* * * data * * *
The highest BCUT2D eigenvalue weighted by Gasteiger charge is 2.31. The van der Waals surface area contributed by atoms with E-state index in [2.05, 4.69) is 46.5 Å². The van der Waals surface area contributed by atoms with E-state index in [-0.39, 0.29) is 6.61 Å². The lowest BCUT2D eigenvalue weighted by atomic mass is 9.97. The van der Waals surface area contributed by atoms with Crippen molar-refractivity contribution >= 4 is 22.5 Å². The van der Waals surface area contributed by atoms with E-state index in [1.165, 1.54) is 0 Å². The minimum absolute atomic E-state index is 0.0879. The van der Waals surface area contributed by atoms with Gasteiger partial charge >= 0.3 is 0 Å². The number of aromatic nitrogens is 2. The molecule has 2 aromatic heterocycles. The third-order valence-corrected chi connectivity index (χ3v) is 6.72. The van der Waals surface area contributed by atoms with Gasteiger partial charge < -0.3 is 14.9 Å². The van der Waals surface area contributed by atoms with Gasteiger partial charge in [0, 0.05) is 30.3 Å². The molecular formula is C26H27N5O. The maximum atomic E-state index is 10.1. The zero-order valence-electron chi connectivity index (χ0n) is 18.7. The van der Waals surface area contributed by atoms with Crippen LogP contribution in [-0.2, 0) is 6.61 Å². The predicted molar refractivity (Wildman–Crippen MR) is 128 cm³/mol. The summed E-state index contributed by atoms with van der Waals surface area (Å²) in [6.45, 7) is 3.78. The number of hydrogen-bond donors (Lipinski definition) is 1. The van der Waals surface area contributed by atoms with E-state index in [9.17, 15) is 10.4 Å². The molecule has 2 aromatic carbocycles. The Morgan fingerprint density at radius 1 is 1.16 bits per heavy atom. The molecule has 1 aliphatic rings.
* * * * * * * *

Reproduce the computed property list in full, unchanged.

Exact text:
The highest BCUT2D eigenvalue weighted by Gasteiger charge is 2.31. The van der Waals surface area contributed by atoms with E-state index in [2.05, 4.69) is 46.5 Å². The van der Waals surface area contributed by atoms with E-state index in [-0.39, 0.29) is 6.61 Å². The lowest BCUT2D eigenvalue weighted by atomic mass is 9.97. The van der Waals surface area contributed by atoms with Crippen molar-refractivity contribution >= 4 is 22.5 Å². The van der Waals surface area contributed by atoms with E-state index in [1.165, 1.54) is 0 Å². The minimum absolute atomic E-state index is 0.0879. The van der Waals surface area contributed by atoms with Gasteiger partial charge >= 0.3 is 0 Å². The number of aromatic nitrogens is 2. The molecule has 2 aromatic heterocycles. The third-order valence-corrected chi connectivity index (χ3v) is 6.72. The van der Waals surface area contributed by atoms with Gasteiger partial charge < -0.3 is 14.9 Å². The van der Waals surface area contributed by atoms with Gasteiger partial charge in [0, 0.05) is 30.3 Å². The molecular formula is C26H27N5O. The maximum atomic E-state index is 10.1. The zero-order valence-electron chi connectivity index (χ0n) is 18.7. The van der Waals surface area contributed by atoms with Crippen LogP contribution in [-0.2, 0) is 6.61 Å². The predicted molar refractivity (Wildman–Crippen MR) is 128 cm³/mol. The summed E-state index contributed by atoms with van der Waals surface area (Å²) in [6.45, 7) is 3.78. The number of hydrogen-bond donors (Lipinski definition) is 1. The van der Waals surface area contributed by atoms with E-state index in [9.17, 15) is 10.4 Å². The molecule has 2 aromatic carbocycles. The Morgan fingerprint density at radius 1 is 1.16 bits per heavy atom. The molecule has 1 aliphatic rings.